Sunteți pe pagina 1din 8

Operas in South Indian Classical Music

Sridevi Iyengar
I M- Music
College of Fine Arts
Mysore University
Opera , in general, is used with reference to Western Classical Music. It is an
extended dramatic composition with music as an essential and predominant
factor. However , there is a story that flows, from item to item. It has
recitatives, arias, choruses etc along with accompanying orchestral music ,
scenery, acting and sometimes even dancing.

While it might not be totally correct in using this term for the Musical plays
in Indian music, it is the nearest word in english. There are many musical
dramas available in the folklore and the provincial art forms such as
yakshagana in Karnataka , Andhra Pradesh & bhagavata Mela in
Tamilnadu. Rama nataka Kirtanas of Arunachala Kavi, Nandanar
charitram of Gopalakrishna Bharathi also has similar compositions with the
local flavor.

The forerunner in this genre of compositions are the Gita govinda of

Jayadeva , Krishna leela Tarangini of Narayana Theerthar both of which are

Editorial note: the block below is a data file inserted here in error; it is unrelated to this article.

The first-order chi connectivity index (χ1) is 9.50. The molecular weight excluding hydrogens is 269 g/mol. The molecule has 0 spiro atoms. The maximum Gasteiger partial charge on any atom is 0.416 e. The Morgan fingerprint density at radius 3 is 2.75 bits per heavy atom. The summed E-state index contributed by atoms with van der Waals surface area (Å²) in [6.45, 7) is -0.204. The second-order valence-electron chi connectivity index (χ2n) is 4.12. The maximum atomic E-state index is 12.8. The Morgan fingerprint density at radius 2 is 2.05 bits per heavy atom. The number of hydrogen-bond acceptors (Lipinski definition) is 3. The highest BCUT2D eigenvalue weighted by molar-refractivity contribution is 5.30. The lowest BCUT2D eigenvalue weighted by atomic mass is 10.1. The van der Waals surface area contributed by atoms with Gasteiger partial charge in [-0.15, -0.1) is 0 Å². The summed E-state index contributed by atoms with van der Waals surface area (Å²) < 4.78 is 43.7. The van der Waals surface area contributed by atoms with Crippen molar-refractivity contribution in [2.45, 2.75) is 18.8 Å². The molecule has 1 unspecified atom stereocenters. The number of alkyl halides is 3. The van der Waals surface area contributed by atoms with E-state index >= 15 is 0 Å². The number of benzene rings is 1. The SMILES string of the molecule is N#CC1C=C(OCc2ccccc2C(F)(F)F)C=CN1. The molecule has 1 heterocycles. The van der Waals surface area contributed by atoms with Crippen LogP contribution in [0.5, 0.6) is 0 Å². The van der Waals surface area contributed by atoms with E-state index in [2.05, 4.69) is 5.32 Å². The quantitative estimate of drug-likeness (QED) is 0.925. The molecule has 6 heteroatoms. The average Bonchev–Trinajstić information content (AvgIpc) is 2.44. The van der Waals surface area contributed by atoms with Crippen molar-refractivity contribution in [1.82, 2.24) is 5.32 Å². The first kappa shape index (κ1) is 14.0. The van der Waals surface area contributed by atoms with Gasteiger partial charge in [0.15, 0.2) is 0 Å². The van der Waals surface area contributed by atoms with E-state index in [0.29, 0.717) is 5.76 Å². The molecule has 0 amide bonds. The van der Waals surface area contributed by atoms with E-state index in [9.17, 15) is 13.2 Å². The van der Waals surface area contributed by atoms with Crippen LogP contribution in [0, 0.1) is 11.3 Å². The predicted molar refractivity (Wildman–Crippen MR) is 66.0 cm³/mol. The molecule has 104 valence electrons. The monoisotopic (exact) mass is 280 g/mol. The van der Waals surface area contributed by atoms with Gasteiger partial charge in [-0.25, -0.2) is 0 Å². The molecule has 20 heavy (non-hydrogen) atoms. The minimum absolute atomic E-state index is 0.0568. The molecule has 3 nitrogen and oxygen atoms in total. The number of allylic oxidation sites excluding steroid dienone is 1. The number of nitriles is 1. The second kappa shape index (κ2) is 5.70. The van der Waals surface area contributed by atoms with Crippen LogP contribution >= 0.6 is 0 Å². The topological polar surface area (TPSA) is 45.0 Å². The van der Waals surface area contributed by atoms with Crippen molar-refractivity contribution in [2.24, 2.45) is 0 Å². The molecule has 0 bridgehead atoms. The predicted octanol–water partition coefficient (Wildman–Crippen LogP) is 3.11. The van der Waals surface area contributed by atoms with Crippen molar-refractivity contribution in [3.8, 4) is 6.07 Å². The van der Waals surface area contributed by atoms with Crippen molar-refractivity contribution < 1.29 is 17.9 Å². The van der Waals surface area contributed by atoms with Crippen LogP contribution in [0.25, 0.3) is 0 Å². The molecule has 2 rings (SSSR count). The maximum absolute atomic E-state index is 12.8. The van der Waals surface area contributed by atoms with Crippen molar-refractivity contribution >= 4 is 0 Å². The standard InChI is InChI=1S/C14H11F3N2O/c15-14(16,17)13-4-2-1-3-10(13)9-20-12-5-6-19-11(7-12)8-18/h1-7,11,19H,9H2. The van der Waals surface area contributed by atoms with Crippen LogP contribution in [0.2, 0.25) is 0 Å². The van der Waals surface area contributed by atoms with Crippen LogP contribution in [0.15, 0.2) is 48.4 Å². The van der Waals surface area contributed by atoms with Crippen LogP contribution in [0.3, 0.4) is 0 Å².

in the sanskrit language. There are other music composers like Siddhendra
Yogi of Andhra Pradesh, Shahaji maharajah of Thanjavur and Merattur
Venkatarama Shastri - all of them lived before the trinity era. Their
compositions are , the rewritings of Hindu Mythology adorned in music ,
basic idea is sharanagati - or complete surrender to the Supreme being for
'moksha' or Eternal bliss.

Thyagaraja, born in 1767 ,is one of the trinities of Carnatic Music, the other
two being Shyama Shastri and Muthuswami Dikshitar. Thyagaraja ,
however is the only trinity composer to have composed musical plays , also
known as dance dramas or operas. Thyagaraja composed three operas, Sita
Rama vijayam, ' Prahlada Bhakthi Vijayam ' and 'Nauka Charitram'. Of
these three , it is unfortunate that connoisseurs of music do not have a copy
of the first opera 'Sita Rama Vijayam' and we have only the other two.